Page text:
Too many historians of the Napoleonic Wars make two false assumptions. The first is that Trafalgar ended the threat of an invasion of Britain and any challenge to the Royal Navy’s domination of the seas. The second is that the Peninsular Campaign was the government’s sole focus on land. In fact, the powerful expeditions to the Dutch coast in the summer of 1809 constituted Britain’s main effort, designed to reinforce Nelson’s success in 1805 and, at the same time, strike at the heart of Napoleon’s strategy in Central Europe.
After the repulse of the Corunna expedition in 1808, followed by a bold start to further operations in Portugal in May 1809, decisions had to be made about where the next major thrust would be.
Fewer than 20,000 troops were keeping the French off-balance in distant Iberia, and Sicily was holding its own. But new enemy ships were being built with worrying speed in the Scheldt and troops appeared to be massing again for an invasion, allowing Napoleon to brag that his fleets in Flushing and Antwerp were ‘holding a pistol to the head of England’.
Additionally, Austria was pleading for pressure to be taken off. If French forces could be drawn away from the Danube and the Elbe, she would have more room to manoeuvre.
Accordingly, over 40,000 men and about 250 ships were earmarked for a venture that is usually called the Walcheren Expedition but was, in fact, aimed at much more than just that small island. A little like Gallipoli, it was an amphibious operation that ended in ignominious failure and is now derided; but both were ambitious, strategically bold concepts that should have worked.
The East Norfolks in the Napoleonic Wars
The 2nd Earl of Chatham was chosen to lead the troops. The brother of Pitt the Younger, he had been an active politician since his last command in 1799, which, interestingly, had been a little further up the Dutch coast at Den Helder and which should have given him a good feel for the country. But he was famously cautious.Nonetheless, he was paired with Sir Richard ‘Mad Dick’ Strachan, a dashing, impetuous naval commander who was his very antithesis.
The pair might have been good foils for each other, but neither displayed any empathy for the other’s profession and friction quickly developed.
Into this saucepan were thrown 1st Battalion, 9th (East Norfolk) Regiment, whose doings over the previous decade look like a newsreel of the Napoleonic Wars. Expanded to three battalions before the Den Helder expedition, they were reduced to only one after the Peace of Amiens in 1802, before expanding to two again in 1804. And then the 1st Battalion’s adventures began in earnest.
In 1805, they were sent to Hanover to expel the French, then to Portugal in 1808 to fight at Roliça and Vimeiro, the opening battles of the Peninsular War, before taking part in the initially daring but ultimately futile Corunna campaign.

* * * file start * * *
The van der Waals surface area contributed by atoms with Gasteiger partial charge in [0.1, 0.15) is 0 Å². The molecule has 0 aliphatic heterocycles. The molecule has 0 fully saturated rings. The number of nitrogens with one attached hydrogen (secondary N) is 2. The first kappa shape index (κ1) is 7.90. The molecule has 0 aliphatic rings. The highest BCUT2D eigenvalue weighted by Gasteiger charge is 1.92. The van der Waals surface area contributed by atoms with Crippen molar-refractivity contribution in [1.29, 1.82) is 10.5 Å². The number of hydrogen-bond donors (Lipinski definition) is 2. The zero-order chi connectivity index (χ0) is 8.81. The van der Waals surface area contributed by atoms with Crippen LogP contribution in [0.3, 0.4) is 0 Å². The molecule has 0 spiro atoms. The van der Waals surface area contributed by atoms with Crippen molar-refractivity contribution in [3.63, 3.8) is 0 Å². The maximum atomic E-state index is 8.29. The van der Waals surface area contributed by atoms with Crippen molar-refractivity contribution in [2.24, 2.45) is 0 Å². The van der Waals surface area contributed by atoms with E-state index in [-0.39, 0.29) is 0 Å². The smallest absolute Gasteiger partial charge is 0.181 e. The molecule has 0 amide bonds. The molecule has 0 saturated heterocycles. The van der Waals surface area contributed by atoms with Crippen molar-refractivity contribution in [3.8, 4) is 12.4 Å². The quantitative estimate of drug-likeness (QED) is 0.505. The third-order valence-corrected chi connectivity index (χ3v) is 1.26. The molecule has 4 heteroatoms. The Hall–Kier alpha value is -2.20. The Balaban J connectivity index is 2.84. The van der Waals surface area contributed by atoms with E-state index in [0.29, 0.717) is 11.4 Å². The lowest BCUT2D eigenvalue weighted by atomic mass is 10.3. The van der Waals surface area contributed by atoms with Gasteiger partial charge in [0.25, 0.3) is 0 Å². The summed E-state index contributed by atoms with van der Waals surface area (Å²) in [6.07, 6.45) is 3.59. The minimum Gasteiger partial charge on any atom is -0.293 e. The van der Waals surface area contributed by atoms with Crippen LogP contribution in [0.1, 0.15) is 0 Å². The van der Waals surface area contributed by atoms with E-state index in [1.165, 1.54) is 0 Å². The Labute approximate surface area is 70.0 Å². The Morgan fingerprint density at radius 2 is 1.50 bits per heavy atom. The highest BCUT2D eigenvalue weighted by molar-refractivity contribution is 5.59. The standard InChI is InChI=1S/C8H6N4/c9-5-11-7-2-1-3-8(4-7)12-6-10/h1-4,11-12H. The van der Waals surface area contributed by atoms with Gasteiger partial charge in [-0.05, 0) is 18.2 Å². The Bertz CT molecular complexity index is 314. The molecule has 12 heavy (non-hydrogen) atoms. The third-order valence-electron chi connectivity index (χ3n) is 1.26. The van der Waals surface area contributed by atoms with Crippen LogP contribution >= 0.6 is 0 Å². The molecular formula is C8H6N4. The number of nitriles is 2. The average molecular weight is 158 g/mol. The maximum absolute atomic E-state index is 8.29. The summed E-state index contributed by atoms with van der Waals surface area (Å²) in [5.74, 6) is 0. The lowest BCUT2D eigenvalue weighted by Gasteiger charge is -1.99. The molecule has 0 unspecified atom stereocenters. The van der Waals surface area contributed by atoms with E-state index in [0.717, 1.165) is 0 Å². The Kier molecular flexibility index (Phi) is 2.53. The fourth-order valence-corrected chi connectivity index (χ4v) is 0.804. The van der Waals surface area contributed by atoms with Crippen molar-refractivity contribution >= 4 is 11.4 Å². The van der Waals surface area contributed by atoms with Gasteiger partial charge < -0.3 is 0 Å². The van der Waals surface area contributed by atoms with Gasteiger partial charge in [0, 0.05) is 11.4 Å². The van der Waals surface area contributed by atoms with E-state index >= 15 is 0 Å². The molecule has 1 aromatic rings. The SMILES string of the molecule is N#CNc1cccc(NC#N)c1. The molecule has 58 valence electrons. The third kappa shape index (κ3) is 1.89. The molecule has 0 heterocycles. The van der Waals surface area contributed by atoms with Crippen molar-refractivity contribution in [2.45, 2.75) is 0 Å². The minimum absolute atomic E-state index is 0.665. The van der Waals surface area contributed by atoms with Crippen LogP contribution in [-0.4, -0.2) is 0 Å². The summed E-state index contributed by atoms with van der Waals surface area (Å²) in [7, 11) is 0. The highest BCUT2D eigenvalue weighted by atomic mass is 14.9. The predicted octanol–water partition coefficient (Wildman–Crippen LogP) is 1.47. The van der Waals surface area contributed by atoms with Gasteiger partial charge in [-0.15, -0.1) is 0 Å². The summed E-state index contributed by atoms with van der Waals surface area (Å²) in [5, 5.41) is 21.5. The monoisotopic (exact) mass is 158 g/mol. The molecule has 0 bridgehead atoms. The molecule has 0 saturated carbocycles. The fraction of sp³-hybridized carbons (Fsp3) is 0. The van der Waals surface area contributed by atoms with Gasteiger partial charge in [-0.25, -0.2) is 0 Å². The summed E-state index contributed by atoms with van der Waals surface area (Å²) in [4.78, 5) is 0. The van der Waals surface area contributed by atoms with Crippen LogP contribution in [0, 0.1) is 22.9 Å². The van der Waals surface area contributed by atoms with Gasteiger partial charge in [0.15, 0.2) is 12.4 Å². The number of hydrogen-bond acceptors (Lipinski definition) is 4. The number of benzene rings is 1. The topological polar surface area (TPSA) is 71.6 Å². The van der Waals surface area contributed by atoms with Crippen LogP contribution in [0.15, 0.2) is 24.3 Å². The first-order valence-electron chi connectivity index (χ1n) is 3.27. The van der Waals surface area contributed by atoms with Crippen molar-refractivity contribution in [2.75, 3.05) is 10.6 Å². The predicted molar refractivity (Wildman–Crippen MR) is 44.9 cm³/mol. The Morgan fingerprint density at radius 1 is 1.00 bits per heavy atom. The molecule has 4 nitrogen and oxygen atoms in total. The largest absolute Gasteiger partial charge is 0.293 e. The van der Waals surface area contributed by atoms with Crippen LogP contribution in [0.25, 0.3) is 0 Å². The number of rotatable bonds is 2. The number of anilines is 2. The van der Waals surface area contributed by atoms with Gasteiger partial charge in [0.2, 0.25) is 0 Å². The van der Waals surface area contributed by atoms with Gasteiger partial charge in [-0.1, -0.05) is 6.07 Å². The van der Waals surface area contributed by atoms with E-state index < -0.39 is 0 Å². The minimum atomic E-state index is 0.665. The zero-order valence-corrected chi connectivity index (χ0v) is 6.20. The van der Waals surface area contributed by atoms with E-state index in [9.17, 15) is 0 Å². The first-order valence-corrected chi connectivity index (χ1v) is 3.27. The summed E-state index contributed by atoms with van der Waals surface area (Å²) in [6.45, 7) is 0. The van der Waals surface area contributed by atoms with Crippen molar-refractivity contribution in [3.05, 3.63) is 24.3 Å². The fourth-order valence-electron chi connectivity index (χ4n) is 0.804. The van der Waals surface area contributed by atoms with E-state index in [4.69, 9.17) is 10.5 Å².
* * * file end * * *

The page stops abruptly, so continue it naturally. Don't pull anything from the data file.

They buried Sir John Moore – their commander – there, and were the last regiment to leave Spanish soil, but, by the time they reached England on 22 January 1809, they were just a shell of a battalion.
They remained around Kent and south-east England, receiving drafts of recruits, training themselves, and preparing for whatever lay ahead. Sergeant James Hale tells us,
So, by having… volunteers from the militia, and a few more old hands that joined from different hospitals, our regiment mustered nearly 1,000 strong, well clothed, and in good health; in consequence of which, we were soon summoned to hold ourselves in readiness for foreign service again.
This makes fascinating reading, for within six months of returning from a disaster, the battalion was fully topped up and ready to go again. It begs the question, where did these recruits come from and in such numbers? Certainly, some sick and wounded men would have rejoined, but the majority came from Britain’s reserve army, the Militia.
Based on English and Welsh counties, and under the direct control of the Lords Lieutenant rather than the Crown, recruits were required to join the Militia after they had been ‘balloted’ (conscripted). However, they were under no obligation to serve abroad, and only when generous bounties were offered to re-muster into the Regular Army would numerous volunteers come forward.
Sergeant Hale had himself begun his service in the Royal North Gloucester Militia, before volunteering for the 9th, so he can have been no stranger to these drafts of partially trained men still wearing the coats of their parent regiments. There was work to be done bringing them to the standards required by an experienced and battle-hardened battalion, but the arrival of plenty of fit and enthusiastic youngsters must have been very welcome. He continues,
On the 17 July 1809, at five o’clock in the morning, we assembled in the barrack yard, in marching order, to march to Deal, as the expedition was to assemble in the Downs… but instead of being put into quarters for that night, as we expected to be, we were marched down to the place of embarkation, and put on board immediately: eight companies on board two transport ships, and the grenadier and light company on board the Thalia frigate, accompanied with the band and the staff of the regiment.
An ambitious plan
Chatham and Strachan’s mission was:
The capture or destruction of the enemy’s ships either building at Antwerp and Flushing or afloat in the Scheldt, the destruction of the arsenals and dockyards at Antwerp, Terneuse, and Flushing, the reduction of the island of Walcheren, and rendering, if possible, the Scheldt no longer navigable for ships of war.
There was an intention to hold Walcheren permanently – rather like St-Marcouf off Normandy – but taking it, along with South Beveland and Kadzand, were only intended to be the opening moves. The ultimate objective was the capture of the fortress and fleet at Antwerp. Clearly, this was a significant prize, and that is why such extravagant resources were dedicated to it.
In what followed, the parallels with other British amphibious operations – not only Gallipoli, but also Anzio – are notable. Walcheren was another example of a campaign in which troops were successfully landed on a hostile shore only then to flounder.
Sergeant Hale experienced this lack of planning:
The 9th Regiment and several others were ordered to proceed towards the mainland, in order to make an attack there; at the same time, the other part of the army was to make an attack on the Island of Walcheren; but we had not got many yards towards the shore, when a signal was made for our regiment and all the others that were steering for the mainland, to re-embark until further orders.